Vaccination has become a taboo subject in recent times with the much-refuted claim that a particular vaccine can cause autism in children.  Perhaps seeing death and illness in your every day life made it easier for our parents to allow vaccination in previous decades.  I can’t claim to know much about autism but I am certain that it was underdiagnosed in previous years.  Every area in Scotland had a special school where children with mental and physical disabilities were lumped together for what was often a sub-standard education.  It was a necessity when I was a child because at our little Catholic Primary School, we had two full classes of Primary 1 and there were 40 kids in each class.  No teacher would be able to cope with special needs children in addition.  I can still remember a little boy, called Andrew, who undoubtedly had ADD or something similar – that diagnosis was not used then.  We could tell that he couldn’t help himself but it was so upsetting when he disturbed our learning cycle.  The teacher had the patience of a saint.

WHOO-HOO – SECOND COVID INOCULATION!

Vaccinations were staggered as they are today and the last, I recall at school, was for TB when we were about 13 years old.  Both Teddy and I tested positive that indicated that we had TB or the antibodies – both of us had been vaccinated earlier than usual because our mum’s had TB.  Years passed, Teddy and Bunny married and had our honeymoon in Peterhead to meet my new relatives…  A couple of years later we booked a caravan holiday to south of France.  Unbelievably, there was a typhoid outbreak in La Sud and we had to get new vaccinations just before our trip.  We were vaccinated on our bums but then had a 24-hour bus trip to our destination – oh how we ached!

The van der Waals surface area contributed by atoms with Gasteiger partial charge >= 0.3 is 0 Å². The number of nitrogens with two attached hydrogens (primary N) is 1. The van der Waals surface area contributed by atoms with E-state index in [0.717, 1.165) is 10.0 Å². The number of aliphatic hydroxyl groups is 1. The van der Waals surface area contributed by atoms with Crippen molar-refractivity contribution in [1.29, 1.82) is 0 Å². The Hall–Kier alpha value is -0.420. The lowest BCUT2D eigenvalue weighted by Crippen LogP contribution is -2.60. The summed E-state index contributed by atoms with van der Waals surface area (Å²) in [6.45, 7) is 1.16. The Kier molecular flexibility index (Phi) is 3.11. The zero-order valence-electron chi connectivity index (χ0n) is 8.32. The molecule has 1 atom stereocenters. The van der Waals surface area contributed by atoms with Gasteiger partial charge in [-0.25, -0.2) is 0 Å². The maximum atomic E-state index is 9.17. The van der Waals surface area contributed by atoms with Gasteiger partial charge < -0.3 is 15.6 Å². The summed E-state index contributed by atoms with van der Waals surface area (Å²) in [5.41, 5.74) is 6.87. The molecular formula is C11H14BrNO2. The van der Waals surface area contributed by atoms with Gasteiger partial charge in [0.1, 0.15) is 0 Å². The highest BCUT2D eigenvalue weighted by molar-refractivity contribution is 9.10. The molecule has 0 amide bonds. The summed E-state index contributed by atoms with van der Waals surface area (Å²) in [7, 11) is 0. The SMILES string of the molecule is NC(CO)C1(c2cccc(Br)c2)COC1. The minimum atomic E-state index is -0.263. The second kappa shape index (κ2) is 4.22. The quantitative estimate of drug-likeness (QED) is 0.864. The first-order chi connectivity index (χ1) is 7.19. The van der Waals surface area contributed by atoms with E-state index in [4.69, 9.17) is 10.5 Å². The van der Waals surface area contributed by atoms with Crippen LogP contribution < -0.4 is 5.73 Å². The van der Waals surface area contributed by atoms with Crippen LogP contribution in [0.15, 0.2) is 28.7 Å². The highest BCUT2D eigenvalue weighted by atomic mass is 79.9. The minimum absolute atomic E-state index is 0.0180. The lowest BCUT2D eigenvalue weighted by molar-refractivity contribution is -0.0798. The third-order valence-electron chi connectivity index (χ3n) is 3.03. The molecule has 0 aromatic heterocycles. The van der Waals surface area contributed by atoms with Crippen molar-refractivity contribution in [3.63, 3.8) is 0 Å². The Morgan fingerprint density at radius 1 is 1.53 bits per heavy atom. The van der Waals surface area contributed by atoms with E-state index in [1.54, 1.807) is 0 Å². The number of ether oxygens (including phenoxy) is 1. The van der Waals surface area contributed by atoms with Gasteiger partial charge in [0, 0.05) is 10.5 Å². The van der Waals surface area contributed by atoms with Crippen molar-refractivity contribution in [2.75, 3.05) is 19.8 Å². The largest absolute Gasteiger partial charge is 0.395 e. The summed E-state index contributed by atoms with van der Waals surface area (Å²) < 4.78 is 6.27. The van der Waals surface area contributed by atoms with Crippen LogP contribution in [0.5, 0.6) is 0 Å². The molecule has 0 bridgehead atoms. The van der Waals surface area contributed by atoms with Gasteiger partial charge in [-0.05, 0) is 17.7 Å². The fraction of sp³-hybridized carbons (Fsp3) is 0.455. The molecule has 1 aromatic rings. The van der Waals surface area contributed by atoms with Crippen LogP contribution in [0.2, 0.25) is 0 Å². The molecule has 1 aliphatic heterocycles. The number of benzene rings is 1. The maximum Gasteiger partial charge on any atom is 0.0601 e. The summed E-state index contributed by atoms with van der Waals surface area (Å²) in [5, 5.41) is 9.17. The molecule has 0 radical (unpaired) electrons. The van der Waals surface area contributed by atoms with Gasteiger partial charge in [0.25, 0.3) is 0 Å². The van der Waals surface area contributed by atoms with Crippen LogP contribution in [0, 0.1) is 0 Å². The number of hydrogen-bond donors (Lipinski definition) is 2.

As our vacations got more exotic, so did the vaccinations.  Teddy had to get the Yellow Fever vaccine for a work trip to Africa.  In between all that you kept up with your tetanus vaccinations, especially if you lived in an agricultural area like we did.  Then we moved to Egypt in 2002 and I felt like a pin cushion.  Most of the childhood vaccines had to be repeated as illness such as polio are still endemic in third world countries.  We also had rabies vaccines which I am not sure were entirely necessary but it gave me free rein to work with street animals so another blessing, perhaps.  A tiny kitten nearly killed me with septicemia from a bite, so I guess death is always lurking around the corner in one form or another.  The only thing we didn’t have to worry about in Egypt was terrorist attacks!  You had to be careful on boats in the Nile in case you got Nile water splashed in your mouth.  Bilharzia is a very common disease; my Egyptian friend’s Dad was dying of liver failure caused by Bilharzia, a parasite you can ingest when drink untreated Nile water.

I DON’T EVEN KNOW WHAT SOME OF THESE VACCINES FOR EGYPT WERE???

So, we reach 2021 and by some miracle scientists were able to create a vaccine at Warp Speed.  There hasn’t been much time for trial but it is a global pandemic of unimaginable scale.  Almost 3 million people worldwide have died of Covid-19 but the true number is probably much higher.  Herd immunity is a long way off, so turn up for your vaccine appointment!  My eyes have gone square from looking at the TV and Internet too much during this weird time but I loved this funny video that I found some months ago.  Yes, cat fur and hot dog water sounds just fine to me…